Climate Academy faced with the Climate Crisis

Julie Grant and Zoé Lanove

Climate Academy faced with the Climate Crisis.

Did you know that global temperatures around the world have increased by about 1° Celsius in the past century and are continuing to rise daily?

You may be thinking, why does this matter? What does it honestly mean for me and the earth’s environment?

Well, the earth is a biological system. If you increase its temperature but are still asking it to perform like it would normally, it simply cannot. It does not have the capacity to continue functioning as it usually would. As a result, ecosystems break down, animals lose their territories – disrupting the food chain as they are not able to survive, sea levels start to rise, glaciers start to melt and subsequently, we lose the fundamentals that sustain our life on earth.

Climate academy is an academy at EEB2 that aims at tackling climate change and raising awareness as to how severe the problem is. It is mostly a student run team lead by Eva Kastrinos, a 7th year student in the English section, however, Mr. Matthew Pye – a Philosophy teacher – runs most of the meetings and is there to support the students’ ideas and projects along the way. The academy was first initiated in 2015 by a former student in the French section and has from then on become a bigger group of students over the years.

The academy has been involved in events, protests, articles and more, all-round Brussels. They were behind the first ever climate protest in Brussels in 2019, the protest in front of the Parliament in 2018 and have, of course participated in numerous others organized over the years, including the most recent one in March 2021.

In 2017, they launched an initiative to collect and clean the school’s property of its rubbish. This initiative is called ‘Missions-Déchets’ and is being led today by an S3 student in the French section named Darío Jesús Herrera Segura. Mission Déchets has been lucky to have the support of the school’s management in bringing this initiative to life. Mission Déchets was one of the few projects in EEB2 that gave all students the opportunity to participate in something that improved the school’s environmental situation.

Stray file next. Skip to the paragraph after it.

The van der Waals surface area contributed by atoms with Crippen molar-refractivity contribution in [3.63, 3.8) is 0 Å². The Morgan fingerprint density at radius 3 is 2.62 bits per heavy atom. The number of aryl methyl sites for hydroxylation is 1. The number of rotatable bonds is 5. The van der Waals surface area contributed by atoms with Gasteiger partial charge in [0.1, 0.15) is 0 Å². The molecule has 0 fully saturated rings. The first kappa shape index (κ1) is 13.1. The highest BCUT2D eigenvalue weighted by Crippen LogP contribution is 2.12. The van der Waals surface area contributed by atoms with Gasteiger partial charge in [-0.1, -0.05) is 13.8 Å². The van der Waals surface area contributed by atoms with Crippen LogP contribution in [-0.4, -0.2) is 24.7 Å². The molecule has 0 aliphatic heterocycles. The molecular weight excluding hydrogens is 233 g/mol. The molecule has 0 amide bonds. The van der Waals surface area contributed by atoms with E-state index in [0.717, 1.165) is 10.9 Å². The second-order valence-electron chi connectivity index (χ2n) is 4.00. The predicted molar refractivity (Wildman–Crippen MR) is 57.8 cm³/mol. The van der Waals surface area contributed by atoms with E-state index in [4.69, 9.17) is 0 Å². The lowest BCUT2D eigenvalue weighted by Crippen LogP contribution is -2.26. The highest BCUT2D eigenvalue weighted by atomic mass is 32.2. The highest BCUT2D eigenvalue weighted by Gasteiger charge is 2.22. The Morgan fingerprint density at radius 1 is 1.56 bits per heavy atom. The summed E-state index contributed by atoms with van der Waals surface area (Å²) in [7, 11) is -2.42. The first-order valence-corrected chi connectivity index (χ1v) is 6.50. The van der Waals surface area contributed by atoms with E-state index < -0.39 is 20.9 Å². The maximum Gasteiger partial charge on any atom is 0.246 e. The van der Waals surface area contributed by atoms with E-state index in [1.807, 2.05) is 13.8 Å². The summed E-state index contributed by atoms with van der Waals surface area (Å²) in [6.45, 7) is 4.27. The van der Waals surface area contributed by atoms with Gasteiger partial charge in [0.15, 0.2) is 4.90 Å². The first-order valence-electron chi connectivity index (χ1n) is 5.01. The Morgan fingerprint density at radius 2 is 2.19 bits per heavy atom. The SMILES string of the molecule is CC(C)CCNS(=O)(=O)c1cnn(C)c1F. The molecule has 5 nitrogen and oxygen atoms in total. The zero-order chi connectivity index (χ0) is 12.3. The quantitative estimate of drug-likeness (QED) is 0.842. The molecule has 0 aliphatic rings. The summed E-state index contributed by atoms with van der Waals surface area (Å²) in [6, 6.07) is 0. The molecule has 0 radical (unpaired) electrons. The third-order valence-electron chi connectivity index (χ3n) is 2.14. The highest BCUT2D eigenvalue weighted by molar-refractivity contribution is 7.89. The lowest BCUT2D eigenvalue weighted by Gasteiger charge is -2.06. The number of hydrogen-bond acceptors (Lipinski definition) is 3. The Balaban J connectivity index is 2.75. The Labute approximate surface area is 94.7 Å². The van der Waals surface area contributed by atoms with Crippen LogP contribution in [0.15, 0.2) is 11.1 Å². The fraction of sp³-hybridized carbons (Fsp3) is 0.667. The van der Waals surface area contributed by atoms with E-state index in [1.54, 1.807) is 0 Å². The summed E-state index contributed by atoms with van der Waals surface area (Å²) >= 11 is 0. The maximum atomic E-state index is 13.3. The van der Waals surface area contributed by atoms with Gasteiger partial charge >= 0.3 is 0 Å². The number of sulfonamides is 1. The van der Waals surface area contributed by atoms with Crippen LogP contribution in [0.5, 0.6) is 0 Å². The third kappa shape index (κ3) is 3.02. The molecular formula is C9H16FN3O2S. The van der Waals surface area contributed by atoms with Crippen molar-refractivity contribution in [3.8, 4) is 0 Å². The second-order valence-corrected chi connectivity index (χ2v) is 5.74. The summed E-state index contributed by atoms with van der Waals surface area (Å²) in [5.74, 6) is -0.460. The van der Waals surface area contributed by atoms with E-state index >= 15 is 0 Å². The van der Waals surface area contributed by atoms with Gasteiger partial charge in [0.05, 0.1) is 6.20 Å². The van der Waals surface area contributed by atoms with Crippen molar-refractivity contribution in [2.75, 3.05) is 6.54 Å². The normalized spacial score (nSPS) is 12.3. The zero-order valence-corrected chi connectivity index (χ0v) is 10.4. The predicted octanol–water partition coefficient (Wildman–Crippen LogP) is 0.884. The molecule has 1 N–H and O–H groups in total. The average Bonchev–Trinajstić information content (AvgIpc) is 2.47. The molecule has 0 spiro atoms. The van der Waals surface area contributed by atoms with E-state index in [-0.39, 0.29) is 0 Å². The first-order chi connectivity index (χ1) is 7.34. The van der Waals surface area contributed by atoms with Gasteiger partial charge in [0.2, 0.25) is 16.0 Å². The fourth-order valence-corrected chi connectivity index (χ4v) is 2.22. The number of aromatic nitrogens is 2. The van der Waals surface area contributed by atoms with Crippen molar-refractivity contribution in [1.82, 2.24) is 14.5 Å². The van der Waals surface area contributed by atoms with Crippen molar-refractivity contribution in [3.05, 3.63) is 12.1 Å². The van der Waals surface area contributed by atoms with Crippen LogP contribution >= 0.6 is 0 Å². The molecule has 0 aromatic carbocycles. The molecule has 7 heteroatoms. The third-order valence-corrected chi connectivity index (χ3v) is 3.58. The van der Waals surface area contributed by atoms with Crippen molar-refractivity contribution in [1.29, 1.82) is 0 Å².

In 2020, a week of school was dedicated to raising awareness about the environment. According to Mr. Nicholas Duquenne, a French section teacher at EEB2, the week was used to hold conferences and lectures to help raise awareness. Interviews were prepared with politicians, scientists “and different stakeholders from European institutions,” explained Mr. Duquenne.

The academy includes fifth year, sixth year and seventh year students. They usually meet once during the week but if they’re handling a more challenging project, they will be meeting more frequently to discuss what they are working on and helping each other with their respective projects.

This year, the academy has been split into two. The first team composed of only fifth year students, has been working on producing podcasts weekly. This team was assigned to read a book, “Facing the Anthropocene” by Ian Angus and with the different chapters in the book speaking on a variety of topics on climate change, they work in pairs to produce an 11-minute weekly podcast deciphering these different topics. They not only discuss the topic solely from the chapter but also do their own research and read articles to better understand the topic.

A quote from a Swedish fifth year student in the academy, “The politicians in power need to change their attitudes quickly. They aren’t acting as productively as they should regarding the CO2 being emitted into the atmosphere by our industrial companies. This is a change that can only happen at a systemic level. Their ignorance is our loss of a brighter future.”